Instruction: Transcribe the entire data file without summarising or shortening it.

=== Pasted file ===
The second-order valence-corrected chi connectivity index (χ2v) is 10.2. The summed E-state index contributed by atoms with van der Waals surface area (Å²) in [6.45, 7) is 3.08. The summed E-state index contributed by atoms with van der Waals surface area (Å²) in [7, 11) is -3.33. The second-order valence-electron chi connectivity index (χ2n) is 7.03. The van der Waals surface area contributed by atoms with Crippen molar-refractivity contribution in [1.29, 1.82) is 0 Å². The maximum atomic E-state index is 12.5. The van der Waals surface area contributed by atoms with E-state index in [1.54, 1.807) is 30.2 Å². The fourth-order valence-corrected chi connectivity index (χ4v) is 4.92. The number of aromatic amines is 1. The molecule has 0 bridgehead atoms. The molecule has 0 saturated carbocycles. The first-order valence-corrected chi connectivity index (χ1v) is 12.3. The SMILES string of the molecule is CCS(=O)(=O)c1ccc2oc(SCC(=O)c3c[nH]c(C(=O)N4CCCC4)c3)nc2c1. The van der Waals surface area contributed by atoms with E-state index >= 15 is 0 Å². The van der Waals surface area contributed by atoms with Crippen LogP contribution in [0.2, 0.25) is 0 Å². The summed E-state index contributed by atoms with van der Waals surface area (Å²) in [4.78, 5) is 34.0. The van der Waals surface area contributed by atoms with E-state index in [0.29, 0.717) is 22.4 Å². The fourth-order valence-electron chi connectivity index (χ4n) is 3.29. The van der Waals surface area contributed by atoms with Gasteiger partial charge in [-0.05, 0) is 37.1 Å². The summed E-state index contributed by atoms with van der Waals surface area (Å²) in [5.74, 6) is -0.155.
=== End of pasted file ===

The second-order valence-corrected chi connectivity index (χ2v) is 10.2. The summed E-state index contributed by atoms with van der Waals surface area (Å²) in [6.45, 7) is 3.08. The summed E-state index contributed by atoms with van der Waals surface area (Å²) in [7, 11) is -3.33. The second-order valence-electron chi connectivity index (χ2n) is 7.03. The van der Waals surface area contributed by atoms with Crippen molar-refractivity contribution in [1.29, 1.82) is 0 Å². The maximum atomic E-state index is 12.5. The van der Waals surface area contributed by atoms with E-state index in [1.54, 1.807) is 30.2 Å². The fourth-order valence-corrected chi connectivity index (χ4v) is 4.92. The number of aromatic amines is 1. The molecule has 0 bridgehead atoms. The molecule has 0 saturated carbocycles. The first-order valence-corrected chi connectivity index (χ1v) is 12.3. The SMILES string of the molecule is CCS(=O)(=O)c1ccc2oc(SCC(=O)c3c[nH]c(C(=O)N4CCCC4)c3)nc2c1. The van der Waals surface area contributed by atoms with E-state index >= 15 is 0 Å². The van der Waals surface area contributed by atoms with Crippen LogP contribution in [0.2, 0.25) is 0 Å². The summed E-state index contributed by atoms with van der Waals surface area (Å²) in [4.78, 5) is 34.0. The van der Waals surface area contributed by atoms with E-state index in [0.29, 0.717) is 22.4 Å². The fourth-order valence-electron chi connectivity index (χ4n) is 3.29. The van der Waals surface area contributed by atoms with Gasteiger partial charge in [-0.05, 0) is 37.1 Å². The summed E-state index contributed by atoms with van der Waals surface area (Å²) in [5.74, 6) is -0.155.